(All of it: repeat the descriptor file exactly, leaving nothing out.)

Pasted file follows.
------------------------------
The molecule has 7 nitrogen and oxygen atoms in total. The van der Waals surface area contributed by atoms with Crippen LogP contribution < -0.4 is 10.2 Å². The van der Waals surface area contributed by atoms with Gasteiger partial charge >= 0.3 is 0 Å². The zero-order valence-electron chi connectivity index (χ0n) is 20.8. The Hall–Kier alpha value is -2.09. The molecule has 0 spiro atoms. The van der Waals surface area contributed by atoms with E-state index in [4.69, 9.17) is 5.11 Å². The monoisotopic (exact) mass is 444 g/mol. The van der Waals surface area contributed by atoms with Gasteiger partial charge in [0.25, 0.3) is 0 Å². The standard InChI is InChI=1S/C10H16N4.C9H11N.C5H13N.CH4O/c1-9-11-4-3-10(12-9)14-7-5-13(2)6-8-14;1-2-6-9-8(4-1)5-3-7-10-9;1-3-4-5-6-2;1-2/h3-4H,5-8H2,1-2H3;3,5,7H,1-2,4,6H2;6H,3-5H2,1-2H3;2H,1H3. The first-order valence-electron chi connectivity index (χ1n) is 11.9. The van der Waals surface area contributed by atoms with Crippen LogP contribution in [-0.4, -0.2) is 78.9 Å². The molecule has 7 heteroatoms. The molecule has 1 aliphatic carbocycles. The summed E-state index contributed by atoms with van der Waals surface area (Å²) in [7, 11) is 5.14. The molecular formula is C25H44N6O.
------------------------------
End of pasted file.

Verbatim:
The molecule has 7 nitrogen and oxygen atoms in total. The van der Waals surface area contributed by atoms with Crippen LogP contribution < -0.4 is 10.2 Å². The van der Waals surface area contributed by atoms with Gasteiger partial charge >= 0.3 is 0 Å². The zero-order valence-electron chi connectivity index (χ0n) is 20.8. The Hall–Kier alpha value is -2.09. The molecule has 0 spiro atoms. The van der Waals surface area contributed by atoms with E-state index in [4.69, 9.17) is 5.11 Å². The monoisotopic (exact) mass is 444 g/mol. The van der Waals surface area contributed by atoms with Gasteiger partial charge in [0.25, 0.3) is 0 Å². The standard InChI is InChI=1S/C10H16N4.C9H11N.C5H13N.CH4O/c1-9-11-4-3-10(12-9)14-7-5-13(2)6-8-14;1-2-6-9-8(4-1)5-3-7-10-9;1-3-4-5-6-2;1-2/h3-4H,5-8H2,1-2H3;3,5,7H,1-2,4,6H2;6H,3-5H2,1-2H3;2H,1H3. The first-order valence-electron chi connectivity index (χ1n) is 11.9. The van der Waals surface area contributed by atoms with Crippen LogP contribution in [-0.4, -0.2) is 78.9 Å². The molecule has 7 heteroatoms. The molecule has 1 aliphatic carbocycles. The summed E-state index contributed by atoms with van der Waals surface area (Å²) in [7, 11) is 5.14. The molecular formula is C25H44N6O.